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"Qatar could become a powerful change agent"
07/18/2012 - A high-level delegation from Qatar visited the Potsdam Institute for Climate Impact Research (PIK) to discuss future cooperation initiatives, the next climate conference in Doha (COP18) and to learn about PIK´s latest findings in the fields of climate research and sustainable solutions. One specific point of interest was the future of water management for agricultural needs.
Located in News Archive Archive 2012
"The closed society is the antithesis of science": Potsdam research institutions on the refugee issue
03/16/2016 - Potsdam's scientific institutions published an open letter for a tolerant society, rejecting all expressions of hatred, violence, and intolerance towards people on the basis of their origins, appearance, religion, or other grounds. They position themselves in the ongoing discussion about refugees in the state of Brandenburg, and in Germany.
Located in News Archive In Short
"The dictatorship of now": Schellnhuber in Spiegel magazine
03/22/2011 – In the light of the nuclear tragedy in Japan Hans Joachim Schellnhuber, director of the Potsdam Institute for Climate Impact Research, brings forward the idea of a new social contract. In an interview with Spiegel magazine, he explains why the rights of coming generations have to be taken more seriously. “Once for all we have to decide to leave our descendants more than just nuclear risks and climate change”, Schellnhuber says. “This means empathy across space and time.”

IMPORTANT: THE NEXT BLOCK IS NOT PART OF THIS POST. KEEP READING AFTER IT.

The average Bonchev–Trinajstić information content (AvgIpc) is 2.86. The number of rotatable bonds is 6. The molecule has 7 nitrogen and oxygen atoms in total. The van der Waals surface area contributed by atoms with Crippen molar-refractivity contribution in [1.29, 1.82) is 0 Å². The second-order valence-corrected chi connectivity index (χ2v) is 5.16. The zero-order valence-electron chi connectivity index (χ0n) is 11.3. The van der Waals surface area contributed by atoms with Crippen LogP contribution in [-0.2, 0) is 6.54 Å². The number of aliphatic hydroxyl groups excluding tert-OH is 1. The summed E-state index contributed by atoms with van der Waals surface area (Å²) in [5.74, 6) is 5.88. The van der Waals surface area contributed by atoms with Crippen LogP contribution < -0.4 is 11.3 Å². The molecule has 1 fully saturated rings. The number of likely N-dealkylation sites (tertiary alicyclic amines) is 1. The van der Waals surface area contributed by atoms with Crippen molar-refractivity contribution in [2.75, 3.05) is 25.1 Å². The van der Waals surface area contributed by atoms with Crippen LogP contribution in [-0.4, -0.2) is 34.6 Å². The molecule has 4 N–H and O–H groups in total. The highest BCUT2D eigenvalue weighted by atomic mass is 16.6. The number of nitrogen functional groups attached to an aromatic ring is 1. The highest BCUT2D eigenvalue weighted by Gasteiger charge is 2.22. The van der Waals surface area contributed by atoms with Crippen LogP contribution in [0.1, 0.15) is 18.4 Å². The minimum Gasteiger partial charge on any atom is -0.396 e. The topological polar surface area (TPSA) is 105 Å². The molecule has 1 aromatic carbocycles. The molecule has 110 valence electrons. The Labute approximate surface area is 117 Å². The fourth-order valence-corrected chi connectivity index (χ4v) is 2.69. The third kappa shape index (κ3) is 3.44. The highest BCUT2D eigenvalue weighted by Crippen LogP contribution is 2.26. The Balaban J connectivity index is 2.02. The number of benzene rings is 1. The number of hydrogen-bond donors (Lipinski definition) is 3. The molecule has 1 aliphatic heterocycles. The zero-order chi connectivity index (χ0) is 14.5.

Located in News Archive Archive 2011
"The world has to move forward without the US"
11/09/2016 - Science cannot expect positive climate action from President-elect Donald Trump, says Hans Joachim Schellnhuber, Director of the Potsdam Institute for Climate Impact Research. "The world has now to move forward without the US on the road towards climate-risk mitigation and clean-technology innovation," he states.
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"This decision marks the end of the American century" - PIK and the Trump effect
06/09/2017 - Last week US President Donald Trump has announced that he will leave the Paris climate agreement. This step not only triggered a wave of indignation around the world, but also led to a media rush on the scientists of the Potsdam Institute for Climate Impact Research. They were able to assess the decision and the importance of the Paris agreement for climate protection.
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"Transformation now": Earth League meets in Potsdam
01/23/2017 - Some of the most distinguished international climate experts are gathering in Potsdam this week for a symposium of the Earth League, a self-organized initiative of leading researchers on global change. During two days, they will discuss how the Great Transformation towards sustainability can be brought about. The success of the Paris climate agreement aiming at completely decarbonizing our economies within a few decades is by no means ensured; fulfilling its objectives requires a ratcheting-up of ambitions through social, political and economic progress.